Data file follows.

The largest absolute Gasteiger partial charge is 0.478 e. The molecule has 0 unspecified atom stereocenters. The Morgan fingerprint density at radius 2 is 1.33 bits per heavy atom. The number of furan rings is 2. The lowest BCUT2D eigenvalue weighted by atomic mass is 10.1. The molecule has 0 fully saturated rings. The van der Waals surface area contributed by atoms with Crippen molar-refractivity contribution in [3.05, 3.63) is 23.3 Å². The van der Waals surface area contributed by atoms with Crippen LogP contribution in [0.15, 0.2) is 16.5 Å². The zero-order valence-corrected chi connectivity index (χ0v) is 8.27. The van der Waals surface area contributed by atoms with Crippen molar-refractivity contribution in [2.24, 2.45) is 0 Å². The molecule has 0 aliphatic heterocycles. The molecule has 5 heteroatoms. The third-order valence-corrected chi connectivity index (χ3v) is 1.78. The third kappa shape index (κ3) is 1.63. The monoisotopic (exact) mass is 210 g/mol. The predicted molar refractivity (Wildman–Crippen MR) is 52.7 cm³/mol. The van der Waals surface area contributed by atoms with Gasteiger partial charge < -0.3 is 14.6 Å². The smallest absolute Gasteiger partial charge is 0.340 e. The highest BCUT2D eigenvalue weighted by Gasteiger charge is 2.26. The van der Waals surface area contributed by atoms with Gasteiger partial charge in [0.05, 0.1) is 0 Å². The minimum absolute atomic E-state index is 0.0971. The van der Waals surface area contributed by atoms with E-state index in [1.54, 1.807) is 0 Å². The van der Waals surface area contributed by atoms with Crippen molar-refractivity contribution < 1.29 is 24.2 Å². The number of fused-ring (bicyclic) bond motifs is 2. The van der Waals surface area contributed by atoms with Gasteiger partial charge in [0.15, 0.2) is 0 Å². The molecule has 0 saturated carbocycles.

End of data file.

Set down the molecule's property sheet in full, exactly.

The largest absolute Gasteiger partial charge is 0.478 e. The molecule has 0 unspecified atom stereocenters. The Morgan fingerprint density at radius 2 is 1.33 bits per heavy atom. The number of furan rings is 2. The lowest BCUT2D eigenvalue weighted by atomic mass is 10.1. The molecule has 0 fully saturated rings. The van der Waals surface area contributed by atoms with Crippen molar-refractivity contribution in [3.05, 3.63) is 23.3 Å². The van der Waals surface area contributed by atoms with Crippen LogP contribution in [0.15, 0.2) is 16.5 Å². The zero-order valence-corrected chi connectivity index (χ0v) is 8.27. The van der Waals surface area contributed by atoms with Crippen molar-refractivity contribution in [2.24, 2.45) is 0 Å². The molecule has 0 aliphatic heterocycles. The molecule has 5 heteroatoms. The third-order valence-corrected chi connectivity index (χ3v) is 1.78. The third kappa shape index (κ3) is 1.63. The monoisotopic (exact) mass is 210 g/mol. The predicted molar refractivity (Wildman–Crippen MR) is 52.7 cm³/mol. The van der Waals surface area contributed by atoms with Gasteiger partial charge < -0.3 is 14.6 Å². The smallest absolute Gasteiger partial charge is 0.340 e. The highest BCUT2D eigenvalue weighted by Gasteiger charge is 2.26. The van der Waals surface area contributed by atoms with Gasteiger partial charge in [0.05, 0.1) is 0 Å². The minimum absolute atomic E-state index is 0.0971. The van der Waals surface area contributed by atoms with E-state index in [1.54, 1.807) is 0 Å². The van der Waals surface area contributed by atoms with Crippen molar-refractivity contribution < 1.29 is 24.2 Å². The number of fused-ring (bicyclic) bond motifs is 2. The van der Waals surface area contributed by atoms with Gasteiger partial charge in [0.15, 0.2) is 0 Å². The molecule has 0 saturated carbocycles.